Analyzing the Right-Wing Narrative
Published at 07:59 on 18 May 2017
The excerpts below are from this article by the New York Times.
Enemies from within have launched a “deep-state” smear campaign, news organizations are acting with ulterior motives, and the worst attacks are yet to come.
The term “deep state” is not a neologism; it’s been around for a long time and applied to many political situations. And there does appear to be such a thing at work in the USA presently. That’s a good thing, in this context, since it’s acting for the preservation of an Establishment that while deeply flawed, is greatly preferable to the sort of fascist state Trump desires to create.
The worst attacks are indeed probably yet to come, but it must be pointed out that the most effective attack strategy so far has been to simply tell the truth about how awful Trump is. If Trump stopped violating the norms of a free, open society, he’d be brutally effective in disarming his adversaries (who in turn would dwindle in number and diminish in militance as motives to oppose Trump vanished).
The bit about the media I will cover after the following excerpt:
Pushing back against the biggest threat so far to Donald Trump’s young presidency, his most fervent supporters are building alternative narratives to run alongside the “establishment” media account — from relatively benign diversions to more bizarre conspiracies.
Sources such as the New York Times are definitely the Establishment media. There is no inaccuracy on the part of anyone (including the far right) describing them as such. And they are out to get Trump. For good reason; Trump violates numerous basic norms of a free and open society.
With varying degrees of credibility and credulity, conservatives have fed stories that Mr. Trump is the victim of sabotage by an adversarial intelligence community full of Trojan horse holdovers from the Obama administration.
“There is someone burrowed into the intelligence community who wants to hurt Trump,” the conservative author and radio host Laura Ingraham warned.
There are individuals in the Intelligence Community who want to damage Trump. For good reason: Trump violates basic norms. These acts on the part of the Intelligence Community are not a violation of duty. These agencies do serve under the command of the president, but the oath they pledge to upheld is not one of loyalty to president; it is one of loyalty to the US Constitution. Intelligence agents have not merely the right but the duty to disobey orders, regulations, and even laws if doing so is, in their sober judgement, the best practical way to uphold the Constitution they pledged loyalty to.
This goes for more than just the Intelligence Community, by the way. All civil servants (as well as all members of the armed forces) take similar oaths. The wording of the oaths was deliberately chosen long ago, for the express reason of helping to incite precisely the sort of resistance from within which we are now seeing, should an enemy of a democratic republic ever take possession of the White House.
The “deep state” is very real, but far from being an unforeseen aberration on the body politic, it is a deliberately created check against the sort of situation we find ourselves in.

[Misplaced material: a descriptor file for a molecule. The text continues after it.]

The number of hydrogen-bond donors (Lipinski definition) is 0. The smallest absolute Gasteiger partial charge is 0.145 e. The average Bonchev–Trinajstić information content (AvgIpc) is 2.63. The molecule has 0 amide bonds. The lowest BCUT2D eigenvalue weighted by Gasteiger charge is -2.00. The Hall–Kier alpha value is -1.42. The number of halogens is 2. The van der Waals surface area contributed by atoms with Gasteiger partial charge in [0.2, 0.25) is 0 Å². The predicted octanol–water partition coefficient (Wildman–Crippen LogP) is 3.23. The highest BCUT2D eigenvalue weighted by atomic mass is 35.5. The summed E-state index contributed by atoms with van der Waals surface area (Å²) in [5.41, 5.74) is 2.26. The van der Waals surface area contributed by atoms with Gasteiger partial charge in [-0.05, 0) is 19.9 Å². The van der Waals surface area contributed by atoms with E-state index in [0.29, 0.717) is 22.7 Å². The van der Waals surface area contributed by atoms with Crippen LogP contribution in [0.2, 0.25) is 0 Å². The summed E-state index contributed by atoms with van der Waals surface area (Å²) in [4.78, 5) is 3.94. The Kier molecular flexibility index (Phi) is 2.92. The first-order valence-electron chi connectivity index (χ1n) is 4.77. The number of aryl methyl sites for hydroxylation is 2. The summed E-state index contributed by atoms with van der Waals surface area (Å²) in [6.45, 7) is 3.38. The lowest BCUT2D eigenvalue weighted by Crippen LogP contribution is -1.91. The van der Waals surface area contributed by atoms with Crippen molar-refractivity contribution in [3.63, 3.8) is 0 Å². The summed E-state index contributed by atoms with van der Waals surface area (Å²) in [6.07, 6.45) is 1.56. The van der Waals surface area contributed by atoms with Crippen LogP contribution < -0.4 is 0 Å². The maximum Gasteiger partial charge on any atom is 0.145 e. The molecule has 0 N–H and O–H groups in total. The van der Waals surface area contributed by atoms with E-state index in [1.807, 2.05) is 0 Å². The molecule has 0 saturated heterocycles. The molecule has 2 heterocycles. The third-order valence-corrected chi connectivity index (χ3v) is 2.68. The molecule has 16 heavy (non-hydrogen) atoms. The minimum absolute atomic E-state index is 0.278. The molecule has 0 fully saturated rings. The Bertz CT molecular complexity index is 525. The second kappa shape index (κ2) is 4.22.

The part about the Obama administration is mostly baseless smoke-blowing. While it is true that there are many in the civil service who were hired during those years, the civil service has long been operated at arm’s length from the presidency. Moreover, the civil service is full of individuals who have been in it for many decades; there’s plenty of civil servants who were hired under Republican administrations.
For many Trump loyalists, the issue is not whether his presidency is messy and chaotic and dysfunctional. Many of them seemed resigned long ago to the fact that it would be. The more relevant question is whether they see anyone else who is equipped to change Washington in the way Mr. Trump promised he would.
None of the above should be construed to deny that many of the motives for voters to choose Trump are in fact valid. The Establishment has ignored the desires of many working-class people, for many decades. This is true for both political parties.
That anger will not vanish when Trump vanishes from the White House. Nor should it. It needs to be given a more fact-based and less hateful outlet by creating a left-wing populist movement. This may prove easier than many assume (witness how the Occupy movement emerged seemingly out of nowhere).
Trump supporters will feel plenty bitter and let down when their führer falls, but the vast majority of people have shockingly short political memories. After the anger dies down, many will become potentially receptive to alternate messages.
Any alliance the Left makes with the Establishment should therefore be a temporary one aimed at addressing the current crises the Trump presidency represents. If not, the anger will remain, searching for an outlet, and there will always be demagogues on the Right willing to exploit it.
Ultimately, the Establishment is untenable and cannot stand in its present state for long. If one desires to preserve basic freedoms, it is going to be necessary to move society leftwards.